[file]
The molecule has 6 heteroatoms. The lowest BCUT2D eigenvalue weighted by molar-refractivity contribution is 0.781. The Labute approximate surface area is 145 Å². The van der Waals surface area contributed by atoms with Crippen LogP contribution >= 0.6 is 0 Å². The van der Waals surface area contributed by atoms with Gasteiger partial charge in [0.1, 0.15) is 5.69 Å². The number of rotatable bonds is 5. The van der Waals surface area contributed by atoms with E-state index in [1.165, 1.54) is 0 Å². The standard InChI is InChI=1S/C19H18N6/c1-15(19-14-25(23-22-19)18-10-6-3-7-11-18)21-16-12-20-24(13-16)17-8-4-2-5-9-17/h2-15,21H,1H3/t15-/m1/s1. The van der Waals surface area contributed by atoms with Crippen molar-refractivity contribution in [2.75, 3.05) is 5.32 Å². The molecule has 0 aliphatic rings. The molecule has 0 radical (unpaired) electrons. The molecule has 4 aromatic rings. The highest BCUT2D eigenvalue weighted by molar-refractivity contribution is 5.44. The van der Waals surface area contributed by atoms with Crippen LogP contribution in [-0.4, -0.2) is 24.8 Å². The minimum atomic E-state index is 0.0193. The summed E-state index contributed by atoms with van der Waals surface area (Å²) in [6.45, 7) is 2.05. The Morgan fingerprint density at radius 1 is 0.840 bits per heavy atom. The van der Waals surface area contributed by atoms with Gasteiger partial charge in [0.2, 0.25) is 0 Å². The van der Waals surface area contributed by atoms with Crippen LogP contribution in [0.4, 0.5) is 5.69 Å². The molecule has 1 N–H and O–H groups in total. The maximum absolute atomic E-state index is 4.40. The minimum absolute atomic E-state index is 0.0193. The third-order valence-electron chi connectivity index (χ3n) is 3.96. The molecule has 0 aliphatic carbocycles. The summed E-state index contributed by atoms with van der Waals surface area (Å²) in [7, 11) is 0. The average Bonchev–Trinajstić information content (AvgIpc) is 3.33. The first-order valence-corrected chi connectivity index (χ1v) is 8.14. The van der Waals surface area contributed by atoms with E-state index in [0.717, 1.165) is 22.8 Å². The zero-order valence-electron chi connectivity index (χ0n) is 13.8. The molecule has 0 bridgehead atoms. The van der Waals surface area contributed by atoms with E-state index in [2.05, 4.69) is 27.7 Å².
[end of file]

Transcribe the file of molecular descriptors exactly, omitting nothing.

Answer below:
The molecule has 6 heteroatoms. The lowest BCUT2D eigenvalue weighted by molar-refractivity contribution is 0.781. The Labute approximate surface area is 145 Å². The van der Waals surface area contributed by atoms with Crippen LogP contribution >= 0.6 is 0 Å². The van der Waals surface area contributed by atoms with Gasteiger partial charge in [0.1, 0.15) is 5.69 Å². The number of rotatable bonds is 5. The van der Waals surface area contributed by atoms with E-state index in [1.165, 1.54) is 0 Å². The standard InChI is InChI=1S/C19H18N6/c1-15(19-14-25(23-22-19)18-10-6-3-7-11-18)21-16-12-20-24(13-16)17-8-4-2-5-9-17/h2-15,21H,1H3/t15-/m1/s1. The van der Waals surface area contributed by atoms with Crippen molar-refractivity contribution in [2.75, 3.05) is 5.32 Å². The molecule has 0 aliphatic rings. The molecule has 0 radical (unpaired) electrons. The molecule has 4 aromatic rings. The highest BCUT2D eigenvalue weighted by molar-refractivity contribution is 5.44. The van der Waals surface area contributed by atoms with Crippen LogP contribution in [-0.4, -0.2) is 24.8 Å². The minimum atomic E-state index is 0.0193. The summed E-state index contributed by atoms with van der Waals surface area (Å²) in [6.45, 7) is 2.05. The Morgan fingerprint density at radius 1 is 0.840 bits per heavy atom. The van der Waals surface area contributed by atoms with Gasteiger partial charge in [0.2, 0.25) is 0 Å². The van der Waals surface area contributed by atoms with Crippen LogP contribution in [0.4, 0.5) is 5.69 Å². The molecule has 1 N–H and O–H groups in total. The maximum absolute atomic E-state index is 4.40. The minimum absolute atomic E-state index is 0.0193. The third-order valence-electron chi connectivity index (χ3n) is 3.96. The molecule has 0 aliphatic carbocycles. The summed E-state index contributed by atoms with van der Waals surface area (Å²) in [7, 11) is 0. The average Bonchev–Trinajstić information content (AvgIpc) is 3.33. The first-order valence-corrected chi connectivity index (χ1v) is 8.14. The van der Waals surface area contributed by atoms with E-state index in [0.717, 1.165) is 22.8 Å². The zero-order valence-electron chi connectivity index (χ0n) is 13.8. The molecule has 0 bridgehead atoms. The van der Waals surface area contributed by atoms with E-state index in [2.05, 4.69) is 27.7 Å².